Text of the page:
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Rate of kids ingesting magnets increasing: study

August 21, 2013

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Seattle – The rate of children ingesting magnets increased more than fivefold between 2002 and 2011, according to a new study from the University of Washington.

Using data from the National Electronic Injury Surveillance System, researchers identified 22,581 pediatric magnetic-related injuries during the 10-year time period. The incident rate increased from 0.57 cases per 100,000 children in 2002-2003 to 3.06 cases in 2010-2011, according to the study, which was published by the American College of Emergency Physicians.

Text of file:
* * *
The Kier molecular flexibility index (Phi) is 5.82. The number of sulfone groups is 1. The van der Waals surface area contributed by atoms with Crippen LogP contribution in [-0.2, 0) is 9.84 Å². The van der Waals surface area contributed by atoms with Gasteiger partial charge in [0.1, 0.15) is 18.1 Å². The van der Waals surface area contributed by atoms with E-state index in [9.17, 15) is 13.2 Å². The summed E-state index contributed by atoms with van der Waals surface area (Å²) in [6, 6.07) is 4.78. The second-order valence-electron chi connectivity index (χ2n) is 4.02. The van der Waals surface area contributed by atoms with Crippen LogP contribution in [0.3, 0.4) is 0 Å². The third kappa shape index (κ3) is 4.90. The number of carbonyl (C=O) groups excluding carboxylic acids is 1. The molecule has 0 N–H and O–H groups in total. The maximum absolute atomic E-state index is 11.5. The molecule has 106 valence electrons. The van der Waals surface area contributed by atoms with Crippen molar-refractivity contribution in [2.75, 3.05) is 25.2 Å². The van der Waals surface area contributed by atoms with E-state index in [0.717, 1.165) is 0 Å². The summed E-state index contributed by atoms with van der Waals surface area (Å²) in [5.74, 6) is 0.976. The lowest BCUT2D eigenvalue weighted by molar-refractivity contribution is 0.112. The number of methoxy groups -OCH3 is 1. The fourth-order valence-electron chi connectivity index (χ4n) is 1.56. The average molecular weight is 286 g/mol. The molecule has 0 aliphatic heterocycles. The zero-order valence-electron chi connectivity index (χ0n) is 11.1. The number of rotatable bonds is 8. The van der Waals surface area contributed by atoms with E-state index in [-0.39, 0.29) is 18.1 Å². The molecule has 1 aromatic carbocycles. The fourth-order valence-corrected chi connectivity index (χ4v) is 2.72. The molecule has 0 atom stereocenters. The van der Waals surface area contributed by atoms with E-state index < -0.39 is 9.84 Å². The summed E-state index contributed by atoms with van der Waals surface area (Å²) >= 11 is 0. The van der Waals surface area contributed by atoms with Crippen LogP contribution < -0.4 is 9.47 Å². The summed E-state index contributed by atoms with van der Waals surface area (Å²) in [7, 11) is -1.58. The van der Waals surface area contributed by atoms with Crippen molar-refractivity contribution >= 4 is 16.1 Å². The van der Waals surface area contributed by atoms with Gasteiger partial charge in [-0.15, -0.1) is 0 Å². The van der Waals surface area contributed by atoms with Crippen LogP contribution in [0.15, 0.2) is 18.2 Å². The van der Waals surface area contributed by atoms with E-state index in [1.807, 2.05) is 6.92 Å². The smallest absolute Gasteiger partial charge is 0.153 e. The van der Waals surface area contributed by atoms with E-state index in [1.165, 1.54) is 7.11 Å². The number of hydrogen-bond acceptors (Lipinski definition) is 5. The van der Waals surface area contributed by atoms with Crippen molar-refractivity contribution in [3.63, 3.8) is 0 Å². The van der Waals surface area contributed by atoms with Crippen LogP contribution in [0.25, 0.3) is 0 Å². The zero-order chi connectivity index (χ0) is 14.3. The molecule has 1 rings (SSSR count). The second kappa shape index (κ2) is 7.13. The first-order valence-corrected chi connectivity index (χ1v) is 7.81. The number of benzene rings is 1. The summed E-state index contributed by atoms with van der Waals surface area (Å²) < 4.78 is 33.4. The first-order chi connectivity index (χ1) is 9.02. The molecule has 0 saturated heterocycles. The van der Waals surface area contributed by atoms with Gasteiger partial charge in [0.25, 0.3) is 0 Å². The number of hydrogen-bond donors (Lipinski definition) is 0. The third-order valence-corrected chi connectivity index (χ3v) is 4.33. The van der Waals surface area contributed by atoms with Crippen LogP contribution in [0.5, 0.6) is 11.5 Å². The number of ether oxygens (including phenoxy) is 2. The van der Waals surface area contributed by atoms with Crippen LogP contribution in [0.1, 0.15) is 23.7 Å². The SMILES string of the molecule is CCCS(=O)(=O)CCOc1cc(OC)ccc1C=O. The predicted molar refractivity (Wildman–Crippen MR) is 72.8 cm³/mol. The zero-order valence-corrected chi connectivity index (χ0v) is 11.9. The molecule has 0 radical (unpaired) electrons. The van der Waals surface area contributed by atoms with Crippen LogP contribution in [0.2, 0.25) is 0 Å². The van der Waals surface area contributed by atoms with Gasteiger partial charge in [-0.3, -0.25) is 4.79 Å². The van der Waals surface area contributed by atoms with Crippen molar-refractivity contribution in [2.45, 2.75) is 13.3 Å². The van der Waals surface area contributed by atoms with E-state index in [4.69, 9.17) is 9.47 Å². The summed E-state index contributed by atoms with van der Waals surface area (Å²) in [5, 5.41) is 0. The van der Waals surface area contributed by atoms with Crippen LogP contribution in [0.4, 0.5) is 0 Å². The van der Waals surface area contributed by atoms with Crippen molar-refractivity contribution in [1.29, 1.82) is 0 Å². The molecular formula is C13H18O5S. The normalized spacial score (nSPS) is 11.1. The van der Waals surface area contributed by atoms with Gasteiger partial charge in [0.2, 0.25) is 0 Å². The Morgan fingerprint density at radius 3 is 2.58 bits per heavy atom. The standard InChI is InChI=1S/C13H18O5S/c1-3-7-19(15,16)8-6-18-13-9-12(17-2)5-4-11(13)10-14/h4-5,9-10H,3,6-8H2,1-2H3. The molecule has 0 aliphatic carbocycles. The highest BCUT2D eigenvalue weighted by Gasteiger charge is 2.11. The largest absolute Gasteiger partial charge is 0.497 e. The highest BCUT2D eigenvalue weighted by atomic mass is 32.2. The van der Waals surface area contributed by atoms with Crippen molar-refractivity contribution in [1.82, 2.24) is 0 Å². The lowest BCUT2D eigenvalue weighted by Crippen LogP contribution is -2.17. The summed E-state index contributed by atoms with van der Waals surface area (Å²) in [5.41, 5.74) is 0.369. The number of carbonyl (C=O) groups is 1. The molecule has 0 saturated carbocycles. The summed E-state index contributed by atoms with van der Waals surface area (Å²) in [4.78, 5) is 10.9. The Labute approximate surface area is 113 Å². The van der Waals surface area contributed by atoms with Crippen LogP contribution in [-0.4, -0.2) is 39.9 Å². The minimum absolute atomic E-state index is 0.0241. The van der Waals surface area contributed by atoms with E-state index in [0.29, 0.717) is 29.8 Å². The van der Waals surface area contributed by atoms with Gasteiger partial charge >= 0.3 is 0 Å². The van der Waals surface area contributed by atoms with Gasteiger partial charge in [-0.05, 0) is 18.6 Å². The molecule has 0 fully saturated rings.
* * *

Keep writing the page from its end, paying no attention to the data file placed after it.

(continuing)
Patients were more likely to be admitted to the hospital when they ingested multiple magnets, which can cause intestinal damage.

In 74 percent of cases, the magnets were swallowed. However, kids – especially older ones – also suffered nasal injuries related to magnets, likely because they used magnets to mimic facial piercings, researchers said.

The study was published online Aug. 6 in the Annals of Emergency Medicine.